Porthcawl to Devon 7-9-23
Swim time: 14:27:05
Start: Sandy Bay, Porthcawl
Finish: Foreland Point, Devon
Observer: Stephen Butler
Swim Crew: Ranu Harrison
Pilot boat: Cobra
Ratified by the BCSA. Andrew also completes the Original Triple Crown with this swim, he is the first documented Australian to swim the Channel and we believe takes over the crown of oldest male to have finished the OTC!
The Bristol Channel swim caught my interest as I was looking for non-Ocean Sevens swims that had unique character and were not that well known.The swim presented a multitude of challenges , from tides and currents to a number of different routes. Ultimately, I decided on the Kevin Murphy course.
I had two other long swims planned within a three week window so swim preparation was focused on pace and endurance. Lots of high intensity pool work and building extended ocean swims from 8-20km in the lead up. The ocean swims included 15km fartlek sessions which I felt would help with the channel currents I encountered.
The swim started well, conditions were great, I was disappointed that the boat was not ready and there appeared some disorganization with pilot and support pilot. They were inflating the rib, arrived after us for example.
As we progressed I felt I was either in dead water or swimming against the water when I expected to be running with the incoming tide.I have not followed up with the boat to get the track and any observations. The swim took about 4 hours longer than anticipated and I need to have further information to understand why.
There were issues with the boat as the sun was setting and that affected mental state. I was bitten by a marine creature at the 12 hour stage (approximately), it was a hard hit and initially , from what I could see in the water I thought a seal. Subsequently it seems a fish. That did make the swim more interesting, it was a painful addition.
Finally the light at Glenthorne was getting closer. I was well exhausted at this stage and struggling mentally and physically to push the last distance.I was not keeping fluids down, however maintained good stroke and legs up , well positioned in the water.
I landed on the rocks , had pulled myself up but the boat was calling me to swim around, I had thought there must be a particular point to land, swimming around I struggled to find somewhere to get a footing in a way I could get up.Eventually managed a toe hold and with a push I was up and clear of the water”so exhausted and in pain there was no elation just relief that I had made it .I found my way back into the water and out to the boat.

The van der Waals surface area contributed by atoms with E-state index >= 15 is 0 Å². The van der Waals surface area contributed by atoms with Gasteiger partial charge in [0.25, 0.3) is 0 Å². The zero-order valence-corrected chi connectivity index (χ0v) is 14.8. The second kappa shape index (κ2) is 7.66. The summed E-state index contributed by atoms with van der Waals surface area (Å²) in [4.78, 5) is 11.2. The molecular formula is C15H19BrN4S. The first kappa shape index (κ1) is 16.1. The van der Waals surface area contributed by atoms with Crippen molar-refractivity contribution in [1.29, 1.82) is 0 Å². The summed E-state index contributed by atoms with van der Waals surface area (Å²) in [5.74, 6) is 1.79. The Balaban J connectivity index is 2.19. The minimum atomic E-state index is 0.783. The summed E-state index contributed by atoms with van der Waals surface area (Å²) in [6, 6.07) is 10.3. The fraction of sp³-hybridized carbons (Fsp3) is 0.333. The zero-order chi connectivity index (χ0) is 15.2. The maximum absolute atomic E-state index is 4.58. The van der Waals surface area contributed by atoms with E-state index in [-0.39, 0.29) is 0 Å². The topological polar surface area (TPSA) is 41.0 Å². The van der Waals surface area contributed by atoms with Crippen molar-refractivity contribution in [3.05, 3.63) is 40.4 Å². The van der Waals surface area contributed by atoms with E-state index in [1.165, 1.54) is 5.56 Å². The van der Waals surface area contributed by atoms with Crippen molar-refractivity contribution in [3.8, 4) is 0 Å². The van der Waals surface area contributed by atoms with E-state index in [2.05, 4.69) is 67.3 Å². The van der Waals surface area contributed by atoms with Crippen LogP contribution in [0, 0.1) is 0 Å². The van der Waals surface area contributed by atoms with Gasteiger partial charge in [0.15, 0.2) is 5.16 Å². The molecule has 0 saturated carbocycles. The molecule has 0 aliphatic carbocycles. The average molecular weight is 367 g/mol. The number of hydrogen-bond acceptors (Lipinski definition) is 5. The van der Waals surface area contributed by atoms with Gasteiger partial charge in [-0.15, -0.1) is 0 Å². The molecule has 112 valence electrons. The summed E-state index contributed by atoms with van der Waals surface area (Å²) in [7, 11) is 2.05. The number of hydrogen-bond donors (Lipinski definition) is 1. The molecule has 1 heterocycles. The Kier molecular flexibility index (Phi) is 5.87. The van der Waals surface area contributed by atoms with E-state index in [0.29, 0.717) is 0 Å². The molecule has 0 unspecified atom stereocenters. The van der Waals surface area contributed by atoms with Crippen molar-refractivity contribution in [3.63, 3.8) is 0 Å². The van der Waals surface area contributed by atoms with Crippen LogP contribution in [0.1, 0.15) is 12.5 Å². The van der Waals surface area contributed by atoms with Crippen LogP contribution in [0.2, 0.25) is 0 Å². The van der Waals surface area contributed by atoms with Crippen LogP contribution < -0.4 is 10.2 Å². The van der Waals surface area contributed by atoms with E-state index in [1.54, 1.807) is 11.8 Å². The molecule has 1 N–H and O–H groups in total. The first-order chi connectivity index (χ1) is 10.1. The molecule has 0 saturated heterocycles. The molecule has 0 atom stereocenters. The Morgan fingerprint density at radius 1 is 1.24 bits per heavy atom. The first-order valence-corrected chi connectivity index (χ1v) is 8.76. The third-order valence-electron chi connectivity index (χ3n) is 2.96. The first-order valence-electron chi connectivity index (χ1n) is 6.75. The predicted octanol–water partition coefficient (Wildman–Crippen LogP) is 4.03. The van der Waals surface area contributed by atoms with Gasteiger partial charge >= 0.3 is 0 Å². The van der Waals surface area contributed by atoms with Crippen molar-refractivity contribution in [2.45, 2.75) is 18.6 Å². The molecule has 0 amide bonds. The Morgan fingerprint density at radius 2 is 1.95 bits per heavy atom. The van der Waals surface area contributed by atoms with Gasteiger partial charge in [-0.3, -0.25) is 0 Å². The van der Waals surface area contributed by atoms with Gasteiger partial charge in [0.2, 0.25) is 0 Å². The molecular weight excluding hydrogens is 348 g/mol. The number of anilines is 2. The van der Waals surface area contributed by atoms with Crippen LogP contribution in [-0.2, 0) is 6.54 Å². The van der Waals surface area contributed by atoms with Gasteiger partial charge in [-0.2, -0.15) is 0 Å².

I met Andrew and his partner Ranu at Swansea Marina at 7:10 and we waited for the Crew to arrive. Once the crew were ready for us to board, we loaded the Rib (Cobra) with our equipment and went through the Boat safety briefing. We left Swansea later than planned and made a fast transfer up the coast to Porthcawl.
We arrived at Porthcawl at around 08.20. Andrew had already started prepping himself during the transfer as we were behind schedule. Ranu helped him with the application of suncream, Vaseline as we headed close to shore. Andrew was wearing standard Speedo swim trunks, goggles and swim hat. He left the boat and swam ashore clearing the water, re-entering, and starting the swim at 08:36:00 He swam back to the boat, and we made our way out to sea in the Direction of Glenthorne.
The weather conditions were good with water temperature at 18C with a 9MPH easterly wind. There was quite a bit of surface chop on the water, but Andrew soon got into a good rhythm and a consistent stroke rate. His feeding plan was very meticulous and his support very well organised with feeding every 40 mins. Andrews swim line was unusually dead straight towards Glenthorne. Ashton the Pilot explained he had never seen this before with no tidal movement assisting the swimmer.
Andrew continued with a consistent stroke rate and seemed in good spirits feeding regularly. The channel was very quiet for the duration of the swim only passing two vessels during the crossing. Through the next four hours he swam strongly consistently south continuing to make good progress. At 25 kilometers Andrew started questioning if he was making any progress as he felt he was in dead water or against the tide. He was reassured by the pilot he was making progress against the unusual tidal movement.
As we started to see Glenthorne from the boat the sun was starting to set and the light deteriorating. The Pilot checked the boats lighting and spotlights as we would be eventually swimming in darkness. The Pilot started pushing Westerly to ensure that when making the final turn for Glenthorne we didn’t overshoot the landing point. It was visible there was a significant number of trees floating in the water and we changed course slightly to avoid the debris. Andrew was starting to tire mentally and physically and took a couple of short breaks and additional feeds.
At 22:00 Andrew shouted to the boat that he had been bitten and an was very distressed. He was asked him to swim closer to the boat to enable the crew to assess the injury. It was evident that his right hand was bleeding slightly . We used the boats spotlights to see if there was anything visible around the boat and swimmer, but nothing identified. Andrews Partner and I reassured him there was nothing visible and this settled him. He was adamant he wanted to continue with the swim as the lighthouse was getting close. Andrew continued swimming but it was evident his stroke was deteriorating with tiredness and the trauma he had endeavored. He was given lots of encouragement continuously and he dug deep to continue. He was starting to struggle keeping feed down.
Andrew was informed that one last big push would get him to shore as the water was very choppy around the rocks directly below the lighthouse. He raised his stroke rate enabling him to clear the water and stopping the clock at 14 hours,27 minutes and 5 seconds.